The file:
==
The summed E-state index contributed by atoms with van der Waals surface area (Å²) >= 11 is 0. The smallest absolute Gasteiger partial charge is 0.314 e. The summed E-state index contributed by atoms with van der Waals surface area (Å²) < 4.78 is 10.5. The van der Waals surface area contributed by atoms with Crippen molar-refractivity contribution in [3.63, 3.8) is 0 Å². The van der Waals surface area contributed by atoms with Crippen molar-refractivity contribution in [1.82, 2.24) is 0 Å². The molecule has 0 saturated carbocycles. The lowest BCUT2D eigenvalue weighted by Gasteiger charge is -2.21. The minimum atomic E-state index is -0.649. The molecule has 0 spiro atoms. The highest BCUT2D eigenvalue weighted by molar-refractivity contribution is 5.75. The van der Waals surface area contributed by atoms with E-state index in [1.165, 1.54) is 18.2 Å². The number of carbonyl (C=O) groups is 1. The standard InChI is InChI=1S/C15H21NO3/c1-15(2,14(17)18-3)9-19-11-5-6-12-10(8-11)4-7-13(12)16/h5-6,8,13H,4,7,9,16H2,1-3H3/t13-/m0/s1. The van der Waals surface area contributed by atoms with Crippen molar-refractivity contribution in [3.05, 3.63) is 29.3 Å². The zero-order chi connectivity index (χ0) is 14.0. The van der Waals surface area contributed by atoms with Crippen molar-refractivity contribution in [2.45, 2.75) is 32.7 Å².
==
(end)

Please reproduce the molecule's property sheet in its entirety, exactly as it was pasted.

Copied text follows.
The summed E-state index contributed by atoms with van der Waals surface area (Å²) >= 11 is 0. The smallest absolute Gasteiger partial charge is 0.314 e. The summed E-state index contributed by atoms with van der Waals surface area (Å²) < 4.78 is 10.5. The van der Waals surface area contributed by atoms with Crippen molar-refractivity contribution in [3.63, 3.8) is 0 Å². The van der Waals surface area contributed by atoms with Crippen molar-refractivity contribution in [1.82, 2.24) is 0 Å². The molecule has 0 saturated carbocycles. The lowest BCUT2D eigenvalue weighted by Gasteiger charge is -2.21. The minimum atomic E-state index is -0.649. The molecule has 0 spiro atoms. The highest BCUT2D eigenvalue weighted by molar-refractivity contribution is 5.75. The van der Waals surface area contributed by atoms with E-state index in [1.165, 1.54) is 18.2 Å². The number of carbonyl (C=O) groups is 1. The standard InChI is InChI=1S/C15H21NO3/c1-15(2,14(17)18-3)9-19-11-5-6-12-10(8-11)4-7-13(12)16/h5-6,8,13H,4,7,9,16H2,1-3H3/t13-/m0/s1. The van der Waals surface area contributed by atoms with Crippen molar-refractivity contribution in [3.05, 3.63) is 29.3 Å². The zero-order chi connectivity index (χ0) is 14.0. The van der Waals surface area contributed by atoms with Crippen molar-refractivity contribution in [2.45, 2.75) is 32.7 Å².